Story 4: Friends for life
As you would expect, expat communities can be very tight-knit. You come from the same background, you are faced with the same problems, you are suffering the same culture shock. There is strength in numbers.
The usual experience for expats is a bit like a first day at school. So many new faces, so many names to remember, so much going on. But seasoned expats can spot the newbies a mile off and are unfailingly supportive because they know what it’s like. It may not feel like it is possible – especially at first – but you will make some of the most brilliant friendships ever.
Anton was introduced to Dmitry by a mutual connection at work. Both from Saint Petersburg, they had a similar outlook on life and – as luck would have it – similar families. Having arrived in the city six months earlier, Dmitry had plenty of valuable tips. Within weeks, the two families were sharing meals out, the wives Anna and Helena had joined a photography class, while their kids played football in the park.
Fact of life: people are fundamentally good (apart from bureaucrats, obviously).
Solution: nothing beats sharing a good meal and a few laughs to recognize the bright side of things.
Story 5: Unhappy families
Despite the support offered by the expat community – and of course many of your native hosts – it is not easy being an expat family. The accompanying partner, whether male or female, needs to cope with a role that is very different to the one they left at home. Equally, it is unlikely that all members of the family will have the same reaction to the new surroundings. That means it is conversely likely that they will fall out over it.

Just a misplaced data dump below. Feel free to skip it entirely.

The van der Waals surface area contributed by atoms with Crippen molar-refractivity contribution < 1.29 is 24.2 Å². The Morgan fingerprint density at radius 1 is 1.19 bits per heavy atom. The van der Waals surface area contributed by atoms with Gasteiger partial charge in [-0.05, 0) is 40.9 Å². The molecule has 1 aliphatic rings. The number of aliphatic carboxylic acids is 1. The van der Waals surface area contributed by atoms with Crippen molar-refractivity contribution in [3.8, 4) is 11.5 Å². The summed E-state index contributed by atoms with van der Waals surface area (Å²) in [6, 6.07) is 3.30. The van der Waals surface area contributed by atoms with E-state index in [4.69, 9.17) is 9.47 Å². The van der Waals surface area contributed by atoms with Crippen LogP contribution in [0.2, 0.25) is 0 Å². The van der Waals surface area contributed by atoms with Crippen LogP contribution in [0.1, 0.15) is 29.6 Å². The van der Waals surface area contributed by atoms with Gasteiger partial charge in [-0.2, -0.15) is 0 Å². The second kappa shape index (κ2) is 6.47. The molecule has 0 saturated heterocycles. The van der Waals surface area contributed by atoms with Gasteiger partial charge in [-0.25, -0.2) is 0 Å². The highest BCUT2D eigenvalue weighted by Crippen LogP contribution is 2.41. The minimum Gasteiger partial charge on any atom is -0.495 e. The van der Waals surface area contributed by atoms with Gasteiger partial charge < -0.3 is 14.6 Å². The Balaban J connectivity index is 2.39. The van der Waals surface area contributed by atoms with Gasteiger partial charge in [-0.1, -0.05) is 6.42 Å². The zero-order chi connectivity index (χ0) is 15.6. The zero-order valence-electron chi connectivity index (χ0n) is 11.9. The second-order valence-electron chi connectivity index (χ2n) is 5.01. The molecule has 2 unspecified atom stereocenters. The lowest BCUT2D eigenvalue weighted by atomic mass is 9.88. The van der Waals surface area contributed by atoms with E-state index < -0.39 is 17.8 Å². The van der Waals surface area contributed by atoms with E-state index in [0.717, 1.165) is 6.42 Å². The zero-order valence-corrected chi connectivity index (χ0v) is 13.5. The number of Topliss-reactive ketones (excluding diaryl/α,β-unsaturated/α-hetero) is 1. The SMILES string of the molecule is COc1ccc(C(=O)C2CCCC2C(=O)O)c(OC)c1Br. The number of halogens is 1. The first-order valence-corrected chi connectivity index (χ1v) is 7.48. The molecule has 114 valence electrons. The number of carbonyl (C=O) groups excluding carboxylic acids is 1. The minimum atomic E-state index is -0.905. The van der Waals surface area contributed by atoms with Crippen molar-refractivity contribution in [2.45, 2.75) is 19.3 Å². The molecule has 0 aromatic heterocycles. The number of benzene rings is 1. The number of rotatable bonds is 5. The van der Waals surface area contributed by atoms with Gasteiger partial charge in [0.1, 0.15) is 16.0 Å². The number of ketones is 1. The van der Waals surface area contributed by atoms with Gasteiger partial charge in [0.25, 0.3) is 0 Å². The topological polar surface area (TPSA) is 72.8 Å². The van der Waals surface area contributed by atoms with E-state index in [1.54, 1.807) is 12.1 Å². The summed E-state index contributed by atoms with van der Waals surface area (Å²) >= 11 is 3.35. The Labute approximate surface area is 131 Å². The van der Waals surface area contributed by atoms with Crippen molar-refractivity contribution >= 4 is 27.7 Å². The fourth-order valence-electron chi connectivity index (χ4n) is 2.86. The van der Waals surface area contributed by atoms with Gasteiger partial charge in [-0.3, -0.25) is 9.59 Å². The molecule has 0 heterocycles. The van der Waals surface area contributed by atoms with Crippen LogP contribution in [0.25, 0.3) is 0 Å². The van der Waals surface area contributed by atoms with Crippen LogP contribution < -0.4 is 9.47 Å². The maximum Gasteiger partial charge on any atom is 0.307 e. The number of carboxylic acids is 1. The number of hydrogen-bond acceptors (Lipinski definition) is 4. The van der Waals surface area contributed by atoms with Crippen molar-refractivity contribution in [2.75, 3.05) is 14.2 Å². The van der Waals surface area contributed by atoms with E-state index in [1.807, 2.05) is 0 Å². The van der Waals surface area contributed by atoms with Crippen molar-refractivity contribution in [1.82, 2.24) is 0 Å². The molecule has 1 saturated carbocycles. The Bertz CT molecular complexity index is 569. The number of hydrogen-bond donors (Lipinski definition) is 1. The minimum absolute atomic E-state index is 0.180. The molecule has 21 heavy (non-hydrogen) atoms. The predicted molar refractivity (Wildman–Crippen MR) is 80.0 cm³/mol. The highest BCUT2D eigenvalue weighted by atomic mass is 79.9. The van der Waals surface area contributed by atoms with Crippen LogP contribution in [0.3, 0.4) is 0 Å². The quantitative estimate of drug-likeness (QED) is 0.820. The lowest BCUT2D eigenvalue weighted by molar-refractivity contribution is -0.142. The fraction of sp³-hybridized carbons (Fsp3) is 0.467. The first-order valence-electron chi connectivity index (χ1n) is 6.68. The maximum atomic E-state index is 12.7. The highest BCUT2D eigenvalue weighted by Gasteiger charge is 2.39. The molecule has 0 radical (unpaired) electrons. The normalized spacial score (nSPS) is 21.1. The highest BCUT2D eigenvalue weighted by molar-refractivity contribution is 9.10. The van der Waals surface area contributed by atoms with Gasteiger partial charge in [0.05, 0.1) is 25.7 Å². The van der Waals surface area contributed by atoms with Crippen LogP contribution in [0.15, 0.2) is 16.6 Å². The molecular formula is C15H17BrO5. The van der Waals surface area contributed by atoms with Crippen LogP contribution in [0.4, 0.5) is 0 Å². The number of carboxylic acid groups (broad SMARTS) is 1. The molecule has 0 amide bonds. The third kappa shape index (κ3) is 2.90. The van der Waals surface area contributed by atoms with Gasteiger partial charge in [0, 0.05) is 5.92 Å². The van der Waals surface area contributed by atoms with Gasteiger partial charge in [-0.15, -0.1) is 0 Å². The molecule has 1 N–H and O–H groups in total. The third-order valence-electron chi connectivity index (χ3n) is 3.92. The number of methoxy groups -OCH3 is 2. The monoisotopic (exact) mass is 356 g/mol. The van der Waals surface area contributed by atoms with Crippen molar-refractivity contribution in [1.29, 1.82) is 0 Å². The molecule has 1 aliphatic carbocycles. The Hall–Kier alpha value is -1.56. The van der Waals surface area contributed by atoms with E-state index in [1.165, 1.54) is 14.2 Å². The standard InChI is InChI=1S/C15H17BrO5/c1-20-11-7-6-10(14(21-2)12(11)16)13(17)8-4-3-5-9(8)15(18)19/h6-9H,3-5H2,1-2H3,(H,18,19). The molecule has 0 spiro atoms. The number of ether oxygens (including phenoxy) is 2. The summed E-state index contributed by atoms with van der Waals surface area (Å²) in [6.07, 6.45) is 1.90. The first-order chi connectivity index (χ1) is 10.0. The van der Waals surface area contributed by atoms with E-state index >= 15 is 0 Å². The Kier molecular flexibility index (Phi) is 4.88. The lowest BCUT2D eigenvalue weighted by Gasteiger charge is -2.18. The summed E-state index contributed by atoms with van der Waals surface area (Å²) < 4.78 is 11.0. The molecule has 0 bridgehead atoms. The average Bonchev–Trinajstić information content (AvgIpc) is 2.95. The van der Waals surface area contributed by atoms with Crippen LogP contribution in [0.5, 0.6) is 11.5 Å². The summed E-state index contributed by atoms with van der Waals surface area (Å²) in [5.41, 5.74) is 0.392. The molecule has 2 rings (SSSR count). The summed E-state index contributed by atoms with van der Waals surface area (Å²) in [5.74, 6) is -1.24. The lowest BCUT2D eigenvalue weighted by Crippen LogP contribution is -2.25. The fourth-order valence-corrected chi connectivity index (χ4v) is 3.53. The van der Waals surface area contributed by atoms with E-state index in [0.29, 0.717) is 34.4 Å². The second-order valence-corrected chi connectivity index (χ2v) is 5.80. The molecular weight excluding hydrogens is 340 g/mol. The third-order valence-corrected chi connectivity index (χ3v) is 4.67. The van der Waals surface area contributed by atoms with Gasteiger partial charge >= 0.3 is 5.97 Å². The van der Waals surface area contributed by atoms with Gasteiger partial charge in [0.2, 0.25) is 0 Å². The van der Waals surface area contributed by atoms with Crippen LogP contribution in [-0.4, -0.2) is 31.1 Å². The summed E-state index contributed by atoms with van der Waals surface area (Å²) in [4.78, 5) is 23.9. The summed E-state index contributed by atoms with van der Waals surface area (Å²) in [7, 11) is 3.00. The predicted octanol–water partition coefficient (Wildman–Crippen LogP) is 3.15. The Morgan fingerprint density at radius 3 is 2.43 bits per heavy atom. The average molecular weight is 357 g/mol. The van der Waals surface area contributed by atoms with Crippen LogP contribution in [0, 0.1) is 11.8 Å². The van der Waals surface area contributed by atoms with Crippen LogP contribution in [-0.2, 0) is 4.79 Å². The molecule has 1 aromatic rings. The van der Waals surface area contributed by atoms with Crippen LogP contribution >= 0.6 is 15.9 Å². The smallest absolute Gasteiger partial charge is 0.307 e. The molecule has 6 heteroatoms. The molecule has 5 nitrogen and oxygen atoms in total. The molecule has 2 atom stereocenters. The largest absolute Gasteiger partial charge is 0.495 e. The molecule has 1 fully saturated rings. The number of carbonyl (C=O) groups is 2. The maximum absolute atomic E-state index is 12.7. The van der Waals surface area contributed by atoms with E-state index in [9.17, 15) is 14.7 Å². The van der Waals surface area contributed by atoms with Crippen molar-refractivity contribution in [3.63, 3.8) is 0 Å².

Choon-Hee’s husband wished they had a bigger flat. Choon-Hee wished he wouldn’t blame her for not having a bigger flat. Choon-Hee’s daughter wished they would stop arguing about it. A relatively trivial issue made larger by the pressure of living in this new and strange country.
Fact of life: blood is thicker than water. If your family isn’t happy, you won’t be happy either.
Solution: be aware that difficult times will come. Communicate with each other and work it through. In extremis, know that counselling can and often does help.